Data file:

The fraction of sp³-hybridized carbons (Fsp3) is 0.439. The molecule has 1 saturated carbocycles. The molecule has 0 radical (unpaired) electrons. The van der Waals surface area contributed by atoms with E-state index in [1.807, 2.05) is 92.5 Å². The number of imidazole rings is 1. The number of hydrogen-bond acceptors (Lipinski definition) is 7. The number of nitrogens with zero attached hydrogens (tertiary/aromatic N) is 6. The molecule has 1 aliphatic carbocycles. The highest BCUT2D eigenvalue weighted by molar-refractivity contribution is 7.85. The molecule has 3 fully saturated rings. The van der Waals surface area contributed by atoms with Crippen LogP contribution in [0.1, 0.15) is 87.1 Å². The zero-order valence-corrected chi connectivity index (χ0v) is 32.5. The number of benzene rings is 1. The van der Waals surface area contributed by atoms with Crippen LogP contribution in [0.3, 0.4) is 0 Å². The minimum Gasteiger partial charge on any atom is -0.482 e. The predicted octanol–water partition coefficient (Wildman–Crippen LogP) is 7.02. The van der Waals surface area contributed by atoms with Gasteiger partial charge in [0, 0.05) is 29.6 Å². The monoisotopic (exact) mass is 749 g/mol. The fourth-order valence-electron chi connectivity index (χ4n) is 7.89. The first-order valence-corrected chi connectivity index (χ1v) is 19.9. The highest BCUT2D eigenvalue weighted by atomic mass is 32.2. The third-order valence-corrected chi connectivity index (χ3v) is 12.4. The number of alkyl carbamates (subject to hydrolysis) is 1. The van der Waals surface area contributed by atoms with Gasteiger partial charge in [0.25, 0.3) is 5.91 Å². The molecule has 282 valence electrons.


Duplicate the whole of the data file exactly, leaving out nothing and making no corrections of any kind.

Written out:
The fraction of sp³-hybridized carbons (Fsp3) is 0.439. The molecule has 1 saturated carbocycles. The molecule has 0 radical (unpaired) electrons. The van der Waals surface area contributed by atoms with E-state index in [1.807, 2.05) is 92.5 Å². The number of imidazole rings is 1. The number of hydrogen-bond acceptors (Lipinski definition) is 7. The number of nitrogens with zero attached hydrogens (tertiary/aromatic N) is 6. The molecule has 1 aliphatic carbocycles. The highest BCUT2D eigenvalue weighted by molar-refractivity contribution is 7.85. The molecule has 3 fully saturated rings. The van der Waals surface area contributed by atoms with Crippen LogP contribution in [0.1, 0.15) is 87.1 Å². The zero-order valence-corrected chi connectivity index (χ0v) is 32.5. The number of benzene rings is 1. The van der Waals surface area contributed by atoms with Crippen LogP contribution in [0.3, 0.4) is 0 Å². The minimum Gasteiger partial charge on any atom is -0.482 e. The predicted octanol–water partition coefficient (Wildman–Crippen LogP) is 7.02. The van der Waals surface area contributed by atoms with Gasteiger partial charge in [0, 0.05) is 29.6 Å². The monoisotopic (exact) mass is 749 g/mol. The fourth-order valence-electron chi connectivity index (χ4n) is 7.89. The first-order valence-corrected chi connectivity index (χ1v) is 19.9. The highest BCUT2D eigenvalue weighted by atomic mass is 32.2. The third-order valence-corrected chi connectivity index (χ3v) is 12.4. The number of alkyl carbamates (subject to hydrolysis) is 1. The van der Waals surface area contributed by atoms with Gasteiger partial charge in [0.25, 0.3) is 5.91 Å². The molecule has 282 valence electrons.